Instead, I am going to be talking about writing some. Specifically, I will be talking about writing licensed fiction and work-for-hire stuff and how to take inspiration from the movies over at the Johnson County Library Writers Conference. It’s my first time as a presenter at said conference – and my first time presenting online pretty much ever – so I’m more than a little nervous, but you’re all still welcome to come check out one or both lectures/workshops. Plus, there’s lots of other cool stuff going on!

The conference is all online, so you don’t have to be local to the Kansas City metro, and it’s totally free. You can learn more at this here link, and if you want to stop by for my sections, I’ll be talking about writing licensed fiction TOMORROW at 4pm CDT and doing a longer workshop on how to write from movies, rather than for them on Saturday starting at 3pm CDT and running until 5.

The former will be a pretty straightforward talk about how I got into writing licensed fiction (primarily for Privateer Press), its relationship to fan fiction, how it differs from my regular work (and how it’s similar), and what my experience with it has been. The latter will be a more in-depth discussion of both the similarities and differences between film and prose, and how the strengths of one can be adapted to fit the other.

Anyone who has read much of my fiction knows that I draw a lot of inspiration from film, and I at least seem to do an okay job of it. But translating film to prose isn’t a one-for-one process, and knowing how to borrow is perhaps more important than knowing what to borrow.

Both sessions will be recorded and available on the library’s website in the future, if you can’t make it this weekend. In the meantime, I dunno, wish me whatever the Zoom equivalent of “break a leg” is…

October is the busy season for horror writers. That’s pretty much always been true, and this year is no exception. While the pandemic has put a damper on some of the season’s usual festivities, that doesn’t mean that there isn’t still plenty to do.

I’ve been making a couple of appearances and I’ll be making a few more. For the most part, this means social distancing, masking up, doing things outside where possible, all the usual safety measures, even though I am double-vaxxed and all that jazz. But while last year these kinds of activities were functionally impossible, this year they’re happening, just under somewhat less-than-ideal circumstances.

Let’s start with the most pressing item: Tomorrow, I’ll be outside the Afterword Tavern & Shelves in the Crossroads in downtown KC, where I’ll be joined by a bunch of other local authors (including Jason Teal) in hawking my wares as part of their first annual Lit on Grand event. It kicks off at 11 in the morning and goes until we pack it in, so come on down and say hello!

Then, in about two weeks’ time, the Halloween event of the season is happening at the Screenland Armour as Magnetic Magic dusts off not one but two VHS oddities for a very special October #AnalogSunday where we’ll be screening The Boneyard (1991) and Hellgate (1989)! I’ve never seen either one, so I’m really looking forward to this. There’ll also be special prizes, custom intros, and the usual tape trading and other fun analog nonsense.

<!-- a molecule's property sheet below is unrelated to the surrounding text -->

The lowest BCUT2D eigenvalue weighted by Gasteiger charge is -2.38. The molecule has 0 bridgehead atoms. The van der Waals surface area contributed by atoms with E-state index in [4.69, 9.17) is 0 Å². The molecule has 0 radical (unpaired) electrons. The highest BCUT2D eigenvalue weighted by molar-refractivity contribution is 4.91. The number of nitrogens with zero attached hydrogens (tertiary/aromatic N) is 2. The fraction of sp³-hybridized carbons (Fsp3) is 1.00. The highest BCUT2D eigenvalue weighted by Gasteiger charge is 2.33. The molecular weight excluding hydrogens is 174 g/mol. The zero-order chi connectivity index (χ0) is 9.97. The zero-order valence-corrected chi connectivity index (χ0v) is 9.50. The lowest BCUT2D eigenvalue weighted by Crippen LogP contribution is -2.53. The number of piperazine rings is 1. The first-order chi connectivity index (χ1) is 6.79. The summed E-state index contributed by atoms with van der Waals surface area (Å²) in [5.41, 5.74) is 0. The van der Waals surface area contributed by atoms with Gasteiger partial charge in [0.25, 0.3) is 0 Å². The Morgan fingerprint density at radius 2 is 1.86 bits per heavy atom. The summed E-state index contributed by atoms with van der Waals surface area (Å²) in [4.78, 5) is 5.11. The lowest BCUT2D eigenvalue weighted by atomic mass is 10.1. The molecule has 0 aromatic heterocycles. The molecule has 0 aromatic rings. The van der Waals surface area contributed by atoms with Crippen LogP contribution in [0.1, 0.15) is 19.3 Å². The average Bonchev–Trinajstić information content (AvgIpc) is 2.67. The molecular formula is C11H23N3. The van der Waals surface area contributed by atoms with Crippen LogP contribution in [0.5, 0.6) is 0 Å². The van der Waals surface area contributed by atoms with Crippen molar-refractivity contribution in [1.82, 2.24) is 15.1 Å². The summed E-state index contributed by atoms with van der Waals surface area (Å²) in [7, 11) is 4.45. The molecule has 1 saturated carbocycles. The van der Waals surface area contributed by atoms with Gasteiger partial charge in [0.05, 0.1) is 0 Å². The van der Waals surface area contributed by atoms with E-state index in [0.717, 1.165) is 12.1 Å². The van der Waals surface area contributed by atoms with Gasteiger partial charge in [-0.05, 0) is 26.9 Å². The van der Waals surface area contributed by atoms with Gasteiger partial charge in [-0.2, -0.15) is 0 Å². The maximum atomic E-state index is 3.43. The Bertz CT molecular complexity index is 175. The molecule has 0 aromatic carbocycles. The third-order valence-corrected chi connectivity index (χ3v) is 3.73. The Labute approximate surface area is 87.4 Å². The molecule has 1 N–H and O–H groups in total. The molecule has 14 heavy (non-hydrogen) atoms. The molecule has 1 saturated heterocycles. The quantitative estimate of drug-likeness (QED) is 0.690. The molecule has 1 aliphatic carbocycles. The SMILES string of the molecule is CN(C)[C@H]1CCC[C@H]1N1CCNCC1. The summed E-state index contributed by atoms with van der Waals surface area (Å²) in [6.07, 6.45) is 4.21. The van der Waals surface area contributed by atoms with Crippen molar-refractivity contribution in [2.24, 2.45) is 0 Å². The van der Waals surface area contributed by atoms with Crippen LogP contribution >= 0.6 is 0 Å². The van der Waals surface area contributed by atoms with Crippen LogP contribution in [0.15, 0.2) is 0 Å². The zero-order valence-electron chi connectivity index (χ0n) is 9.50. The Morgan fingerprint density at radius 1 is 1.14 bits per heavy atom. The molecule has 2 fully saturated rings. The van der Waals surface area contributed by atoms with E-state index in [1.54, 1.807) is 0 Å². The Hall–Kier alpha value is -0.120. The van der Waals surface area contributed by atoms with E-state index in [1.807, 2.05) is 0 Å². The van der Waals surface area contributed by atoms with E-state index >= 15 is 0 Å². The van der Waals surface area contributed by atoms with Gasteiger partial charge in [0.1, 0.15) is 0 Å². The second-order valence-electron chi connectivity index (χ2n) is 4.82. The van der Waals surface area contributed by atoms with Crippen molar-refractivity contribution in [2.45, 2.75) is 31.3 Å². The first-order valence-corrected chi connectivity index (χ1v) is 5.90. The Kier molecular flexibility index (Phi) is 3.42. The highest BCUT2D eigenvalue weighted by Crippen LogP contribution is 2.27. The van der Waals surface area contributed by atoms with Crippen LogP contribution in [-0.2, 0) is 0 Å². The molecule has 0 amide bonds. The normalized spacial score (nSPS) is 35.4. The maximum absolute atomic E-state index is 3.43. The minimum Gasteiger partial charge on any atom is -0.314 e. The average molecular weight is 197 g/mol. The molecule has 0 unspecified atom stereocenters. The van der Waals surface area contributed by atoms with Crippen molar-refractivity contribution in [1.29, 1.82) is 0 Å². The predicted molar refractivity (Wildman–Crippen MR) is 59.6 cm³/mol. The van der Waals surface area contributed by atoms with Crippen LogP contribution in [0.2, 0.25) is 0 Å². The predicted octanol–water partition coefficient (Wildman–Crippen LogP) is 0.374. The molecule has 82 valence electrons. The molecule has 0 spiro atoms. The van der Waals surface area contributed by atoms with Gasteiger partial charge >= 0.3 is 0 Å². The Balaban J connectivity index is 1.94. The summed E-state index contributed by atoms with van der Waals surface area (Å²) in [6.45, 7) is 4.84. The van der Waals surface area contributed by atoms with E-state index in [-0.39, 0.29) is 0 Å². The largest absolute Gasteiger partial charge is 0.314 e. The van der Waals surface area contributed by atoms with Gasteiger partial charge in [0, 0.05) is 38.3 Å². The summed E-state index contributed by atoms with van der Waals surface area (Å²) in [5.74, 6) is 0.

Finally, I’ll be hosting both a lecture and a workshop (that’s basically a long lecture) at the Johnson County Library’s writer’s conference the weekend of November 5-7. I’ll be discussing how to draw inspiration from movies for your prose writing, and working on licensed properties.

Naturally, other stuff is going on, too. My birthday will be in there (October 30, for those who don’t know) and I’ll be watching other movies and doing other fun stuff. Already this month I’ve knocked out this year’s Nerdoween, and over at Unwinnable, we’ve turned the place into a video store complete with employee recommendations for streaming flicks, with themes chosen by yours truly.

For seven years now, every October I have gone to a local event called #Nerdoween, hosted by my favorite local theatre, the Screenland Armour, and the fine folks from the Nightmare Junkhead podcast. The gimmick is always the same: one night, three horror movies, all on a pre-chosen theme, but you don’t get to know what you’re going to see until the movies play.

In past years, the themes have included demons, sequels, anthologies, “sleazy sci-fi,” killer nouns, and Satan. This year, to celebrate the fact that movie theatres are kinda, sorta able to be open again a little bit, the theme was movies that take place, well, at the movies.

And I’m gonna warn you, one of the three movies we saw is a film best experienced as cold as humanly possible, and just knowing that it’s included in this list constitutes a spoiler of sorts for it, so I’m not going to say the title. If you follow me on Twitter or Letterboxd you can figure it out, but there’s only so much I can do to protect you from a movie from 1987.

I am a skeleton of few traditions, and #Nerdoween is one of the things that brings me the most joy each year. Every one of those seven years, my friend and adopted brother Jay has accompanied me. Unlike me, he is almost always exposed to entirely new things – across 21 movies, we determined that he had ever seen three of them before. And even I get introduced to at least one new film more often than not.

In fact, every year save two (this year and “killer nouns”), I’ve seen at least one new-to-me film, and sometimes (indeed, on three occasions) two. This year, the poor hosts set themselves a nearly impossible task if they wanted to show a movie I hadn’t seen, given the theme they picked, as I think I’ve seen most of those. At the same time, they came surprisingly close, as I had only seen one of the films for the first time earlier this year.